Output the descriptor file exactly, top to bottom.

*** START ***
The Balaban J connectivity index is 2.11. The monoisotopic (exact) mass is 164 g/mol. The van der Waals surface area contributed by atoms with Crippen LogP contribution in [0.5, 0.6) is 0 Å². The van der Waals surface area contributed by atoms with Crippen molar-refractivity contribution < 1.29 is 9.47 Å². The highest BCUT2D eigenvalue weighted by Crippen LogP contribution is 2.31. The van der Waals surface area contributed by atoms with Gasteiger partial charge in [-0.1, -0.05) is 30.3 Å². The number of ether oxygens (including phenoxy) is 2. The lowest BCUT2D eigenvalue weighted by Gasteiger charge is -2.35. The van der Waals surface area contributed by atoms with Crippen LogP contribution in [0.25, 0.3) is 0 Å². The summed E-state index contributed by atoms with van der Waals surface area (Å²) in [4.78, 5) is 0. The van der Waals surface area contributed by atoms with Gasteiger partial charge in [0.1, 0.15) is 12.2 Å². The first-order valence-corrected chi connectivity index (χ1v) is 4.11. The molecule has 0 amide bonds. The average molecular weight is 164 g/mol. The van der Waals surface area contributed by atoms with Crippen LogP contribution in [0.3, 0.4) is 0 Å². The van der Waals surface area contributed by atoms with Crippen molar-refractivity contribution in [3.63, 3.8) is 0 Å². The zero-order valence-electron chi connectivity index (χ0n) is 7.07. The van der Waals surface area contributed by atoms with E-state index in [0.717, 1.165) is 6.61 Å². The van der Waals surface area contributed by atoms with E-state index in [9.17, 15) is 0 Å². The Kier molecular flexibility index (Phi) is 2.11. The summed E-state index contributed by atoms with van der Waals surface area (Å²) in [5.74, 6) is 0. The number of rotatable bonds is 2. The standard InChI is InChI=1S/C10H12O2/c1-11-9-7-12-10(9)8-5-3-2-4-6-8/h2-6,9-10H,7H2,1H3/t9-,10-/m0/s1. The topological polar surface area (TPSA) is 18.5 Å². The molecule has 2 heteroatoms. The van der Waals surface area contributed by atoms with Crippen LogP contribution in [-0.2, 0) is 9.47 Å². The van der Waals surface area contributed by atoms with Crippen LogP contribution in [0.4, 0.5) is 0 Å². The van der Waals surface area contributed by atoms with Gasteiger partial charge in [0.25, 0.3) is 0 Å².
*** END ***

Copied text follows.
The Balaban J connectivity index is 2.11. The monoisotopic (exact) mass is 164 g/mol. The van der Waals surface area contributed by atoms with Crippen LogP contribution in [0.5, 0.6) is 0 Å². The van der Waals surface area contributed by atoms with Crippen molar-refractivity contribution < 1.29 is 9.47 Å². The highest BCUT2D eigenvalue weighted by Crippen LogP contribution is 2.31. The van der Waals surface area contributed by atoms with Gasteiger partial charge in [-0.1, -0.05) is 30.3 Å². The number of ether oxygens (including phenoxy) is 2. The lowest BCUT2D eigenvalue weighted by Gasteiger charge is -2.35. The van der Waals surface area contributed by atoms with Crippen LogP contribution in [0.25, 0.3) is 0 Å². The summed E-state index contributed by atoms with van der Waals surface area (Å²) in [4.78, 5) is 0. The van der Waals surface area contributed by atoms with Gasteiger partial charge in [0.1, 0.15) is 12.2 Å². The first-order valence-corrected chi connectivity index (χ1v) is 4.11. The molecule has 0 amide bonds. The average molecular weight is 164 g/mol. The van der Waals surface area contributed by atoms with Crippen LogP contribution in [0.3, 0.4) is 0 Å². The van der Waals surface area contributed by atoms with Crippen molar-refractivity contribution in [3.63, 3.8) is 0 Å². The zero-order valence-electron chi connectivity index (χ0n) is 7.07. The van der Waals surface area contributed by atoms with E-state index in [0.717, 1.165) is 6.61 Å². The van der Waals surface area contributed by atoms with E-state index in [9.17, 15) is 0 Å². The Kier molecular flexibility index (Phi) is 2.11. The summed E-state index contributed by atoms with van der Waals surface area (Å²) in [5.74, 6) is 0. The number of rotatable bonds is 2. The standard InChI is InChI=1S/C10H12O2/c1-11-9-7-12-10(9)8-5-3-2-4-6-8/h2-6,9-10H,7H2,1H3/t9-,10-/m0/s1. The topological polar surface area (TPSA) is 18.5 Å². The molecule has 2 heteroatoms. The van der Waals surface area contributed by atoms with Crippen LogP contribution in [-0.2, 0) is 9.47 Å². The van der Waals surface area contributed by atoms with Crippen LogP contribution in [0.4, 0.5) is 0 Å². The van der Waals surface area contributed by atoms with Gasteiger partial charge in [0.25, 0.3) is 0 Å².